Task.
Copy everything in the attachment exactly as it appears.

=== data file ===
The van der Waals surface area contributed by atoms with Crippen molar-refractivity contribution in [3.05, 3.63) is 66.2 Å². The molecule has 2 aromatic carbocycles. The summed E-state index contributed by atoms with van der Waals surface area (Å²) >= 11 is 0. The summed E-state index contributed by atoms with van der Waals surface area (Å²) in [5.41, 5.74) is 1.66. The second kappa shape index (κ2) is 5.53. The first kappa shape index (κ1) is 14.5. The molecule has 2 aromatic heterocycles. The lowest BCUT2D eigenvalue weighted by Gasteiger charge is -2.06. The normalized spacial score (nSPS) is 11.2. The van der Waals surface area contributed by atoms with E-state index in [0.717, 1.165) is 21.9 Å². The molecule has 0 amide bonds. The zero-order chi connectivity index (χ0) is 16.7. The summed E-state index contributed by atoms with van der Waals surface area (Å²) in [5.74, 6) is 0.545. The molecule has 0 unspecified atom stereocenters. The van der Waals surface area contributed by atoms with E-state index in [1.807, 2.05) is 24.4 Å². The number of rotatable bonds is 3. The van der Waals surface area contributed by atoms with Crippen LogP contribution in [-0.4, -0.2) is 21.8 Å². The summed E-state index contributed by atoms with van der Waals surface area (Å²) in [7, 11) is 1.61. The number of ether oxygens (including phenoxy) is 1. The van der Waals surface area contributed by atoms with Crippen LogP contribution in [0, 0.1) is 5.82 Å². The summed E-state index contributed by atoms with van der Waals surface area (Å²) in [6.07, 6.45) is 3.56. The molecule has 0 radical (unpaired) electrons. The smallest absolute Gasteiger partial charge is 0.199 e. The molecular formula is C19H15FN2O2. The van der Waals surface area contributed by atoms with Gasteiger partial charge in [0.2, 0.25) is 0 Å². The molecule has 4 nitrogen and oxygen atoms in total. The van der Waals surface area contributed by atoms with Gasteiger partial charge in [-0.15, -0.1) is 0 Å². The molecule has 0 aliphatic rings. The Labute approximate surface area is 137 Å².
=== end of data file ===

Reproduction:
The van der Waals surface area contributed by atoms with Crippen molar-refractivity contribution in [3.05, 3.63) is 66.2 Å². The molecule has 2 aromatic carbocycles. The summed E-state index contributed by atoms with van der Waals surface area (Å²) >= 11 is 0. The summed E-state index contributed by atoms with van der Waals surface area (Å²) in [5.41, 5.74) is 1.66. The second kappa shape index (κ2) is 5.53. The first kappa shape index (κ1) is 14.5. The molecule has 2 aromatic heterocycles. The lowest BCUT2D eigenvalue weighted by Gasteiger charge is -2.06. The normalized spacial score (nSPS) is 11.2. The van der Waals surface area contributed by atoms with E-state index in [0.717, 1.165) is 21.9 Å². The molecule has 0 amide bonds. The zero-order chi connectivity index (χ0) is 16.7. The summed E-state index contributed by atoms with van der Waals surface area (Å²) in [5.74, 6) is 0.545. The molecule has 0 unspecified atom stereocenters. The van der Waals surface area contributed by atoms with E-state index in [1.807, 2.05) is 24.4 Å². The number of rotatable bonds is 3. The van der Waals surface area contributed by atoms with Crippen LogP contribution in [-0.4, -0.2) is 21.8 Å². The summed E-state index contributed by atoms with van der Waals surface area (Å²) in [7, 11) is 1.61. The number of ether oxygens (including phenoxy) is 1. The van der Waals surface area contributed by atoms with Crippen LogP contribution in [0, 0.1) is 5.82 Å². The summed E-state index contributed by atoms with van der Waals surface area (Å²) in [6.07, 6.45) is 3.56. The molecule has 0 radical (unpaired) electrons. The smallest absolute Gasteiger partial charge is 0.199 e. The molecular formula is C19H15FN2O2. The van der Waals surface area contributed by atoms with Gasteiger partial charge in [0.2, 0.25) is 0 Å². The molecule has 4 nitrogen and oxygen atoms in total. The van der Waals surface area contributed by atoms with Gasteiger partial charge in [-0.15, -0.1) is 0 Å². The molecule has 0 aliphatic rings. The Labute approximate surface area is 137 Å².